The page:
[9] OJ L 81, 27.3.1982, p. 29. Directive as amended by Directive 91/692/EEC.

[10] OJ L 291, 21.10.1983, p. 1. Directive as amended by Directive 91/692/EEC.

[11] OJ L 74, 17.3.1984, p. 49. Directive as amended by Directive 91/692/EEC.

[12] OJ L 274, 17.10.1984, p. 11. Directive as amended by Directive 91/692/EEC.

[13] OJ L 330, 5.12.1998,p.32.

[14] OJ L 33, 04.02.2006, p. 1.

[15] OJ L L 230, 19.8.1991, p. 1. Directive last amended by Commission Directive 2006/19/EC (OJ L 44, 15.2.2006, p. 15).

[16] OJ L 227, 8.9.1993, p. 9-18.

[17] OJ L 161, 29.6.1994, p. 3.

[18] OJ L 123, 24.4.1998, p. 1.

[19] OJ L 257, 10.10.1996, p. 26

[20] OJ L 184, 17.7.1999, p. 23.

[21] This parameter is the Environmental Quality Standard expressed as an annual average value (EQS-AA).

[22] This parameter is the Environmental Quality Standard expressed as a maximum allowable concentration (EQS-MAC). Where the MAC-EQS are marked as "not applicable", the AA-EQS values are also protective against short-term pollution peaks since they are significantly lower than the values derived on the basis of acute toxicity.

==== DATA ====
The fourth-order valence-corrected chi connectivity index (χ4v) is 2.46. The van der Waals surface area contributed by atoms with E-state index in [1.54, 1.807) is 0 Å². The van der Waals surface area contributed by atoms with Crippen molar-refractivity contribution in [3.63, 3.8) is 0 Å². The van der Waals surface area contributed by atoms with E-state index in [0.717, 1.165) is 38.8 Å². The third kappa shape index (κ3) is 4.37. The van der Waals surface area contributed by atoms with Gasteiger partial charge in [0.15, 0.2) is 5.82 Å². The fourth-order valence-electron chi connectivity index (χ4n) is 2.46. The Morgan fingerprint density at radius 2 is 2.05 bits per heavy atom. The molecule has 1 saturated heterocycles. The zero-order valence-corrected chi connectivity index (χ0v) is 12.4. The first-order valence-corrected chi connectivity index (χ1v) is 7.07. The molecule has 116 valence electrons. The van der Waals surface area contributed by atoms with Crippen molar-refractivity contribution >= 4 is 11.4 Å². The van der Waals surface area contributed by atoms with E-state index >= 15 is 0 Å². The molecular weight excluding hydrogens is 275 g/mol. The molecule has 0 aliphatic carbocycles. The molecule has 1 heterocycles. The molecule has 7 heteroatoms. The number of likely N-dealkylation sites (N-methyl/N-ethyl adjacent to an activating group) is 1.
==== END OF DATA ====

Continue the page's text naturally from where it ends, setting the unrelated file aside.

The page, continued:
[23] For the group of priority substances covered by brominated diphenylethers (No. 5) listed in Decision 2455/2001/EC, an EQS is established only for pentabromodiphenylether.

[24] For Cadmium and its compounds (No. 6) the EQS values vary dependent upon the hardness of the water as specified in five class categories (Class 1: <40 mg CaCO3/l, Class 2: 40 to <50 mg CaCO3/l, Class 3: 50 to <100 mg CaCO3/l, Class 4: 100 to <200 mg CaCO3/l and Class 5: ≥200 mg CaCO3/l).

[25] For the group of priority substances of polyaromatic hydrocarbons (PAH) (No. 28), each individual EQS shall be complied with, i.e., the EQS for Benzo(a)pyrene and the EQS for the sum of Benzo(b)fluoranthene and Benzo(k)fluoranthene and the EQS for the sum of Benzo(g,h,i)perylene and Indeno(1,2,3-cd)pyrene must be met.

[26] DDT total comprises the sum of the isomers 1,1,1-trichloro-2,2 bis (p-chlorophenyl) ethane (CAS number 50-29-3); 1,1,1-trichloro-2 (o-chlorophenyl)-2-(p-chlorophenyl) ethane (CAS number 789-02-6); 1,1-dichloro-2,2 bis (p-chlorophenyl) ethylene (CAS number 72-55-9); and 1,1-dichloro-2,2 bis (p-chlorophenyl) ethane (CAS number 72-54-8).